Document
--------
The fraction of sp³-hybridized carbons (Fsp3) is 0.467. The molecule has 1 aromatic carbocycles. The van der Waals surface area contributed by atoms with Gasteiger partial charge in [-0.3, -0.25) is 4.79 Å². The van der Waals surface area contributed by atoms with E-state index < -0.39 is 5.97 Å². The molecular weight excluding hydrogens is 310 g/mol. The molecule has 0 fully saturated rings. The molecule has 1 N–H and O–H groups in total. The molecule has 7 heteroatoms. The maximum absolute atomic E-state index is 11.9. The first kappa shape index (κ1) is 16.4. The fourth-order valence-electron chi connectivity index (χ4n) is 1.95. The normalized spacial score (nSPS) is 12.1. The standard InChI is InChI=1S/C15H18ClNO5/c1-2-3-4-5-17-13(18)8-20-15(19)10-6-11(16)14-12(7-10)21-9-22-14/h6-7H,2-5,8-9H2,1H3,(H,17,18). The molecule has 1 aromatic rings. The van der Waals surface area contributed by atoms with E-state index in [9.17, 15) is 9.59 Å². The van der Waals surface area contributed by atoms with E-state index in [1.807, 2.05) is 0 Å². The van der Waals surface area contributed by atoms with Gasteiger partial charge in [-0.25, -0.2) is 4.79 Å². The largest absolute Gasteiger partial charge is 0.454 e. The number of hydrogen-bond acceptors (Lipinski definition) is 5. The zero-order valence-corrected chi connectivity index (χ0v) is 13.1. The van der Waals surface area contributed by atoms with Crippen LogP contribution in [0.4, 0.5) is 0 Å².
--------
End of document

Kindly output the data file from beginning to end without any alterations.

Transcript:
The fraction of sp³-hybridized carbons (Fsp3) is 0.467. The molecule has 1 aromatic carbocycles. The van der Waals surface area contributed by atoms with Gasteiger partial charge in [-0.3, -0.25) is 4.79 Å². The van der Waals surface area contributed by atoms with E-state index < -0.39 is 5.97 Å². The molecular weight excluding hydrogens is 310 g/mol. The molecule has 0 fully saturated rings. The molecule has 1 N–H and O–H groups in total. The molecule has 7 heteroatoms. The maximum absolute atomic E-state index is 11.9. The first kappa shape index (κ1) is 16.4. The fourth-order valence-electron chi connectivity index (χ4n) is 1.95. The normalized spacial score (nSPS) is 12.1. The standard InChI is InChI=1S/C15H18ClNO5/c1-2-3-4-5-17-13(18)8-20-15(19)10-6-11(16)14-12(7-10)21-9-22-14/h6-7H,2-5,8-9H2,1H3,(H,17,18). The molecule has 1 aromatic rings. The van der Waals surface area contributed by atoms with E-state index in [9.17, 15) is 9.59 Å². The van der Waals surface area contributed by atoms with E-state index in [1.807, 2.05) is 0 Å². The van der Waals surface area contributed by atoms with Gasteiger partial charge in [-0.25, -0.2) is 4.79 Å². The largest absolute Gasteiger partial charge is 0.454 e. The number of hydrogen-bond acceptors (Lipinski definition) is 5. The zero-order valence-corrected chi connectivity index (χ0v) is 13.1. The van der Waals surface area contributed by atoms with Crippen LogP contribution in [0.4, 0.5) is 0 Å².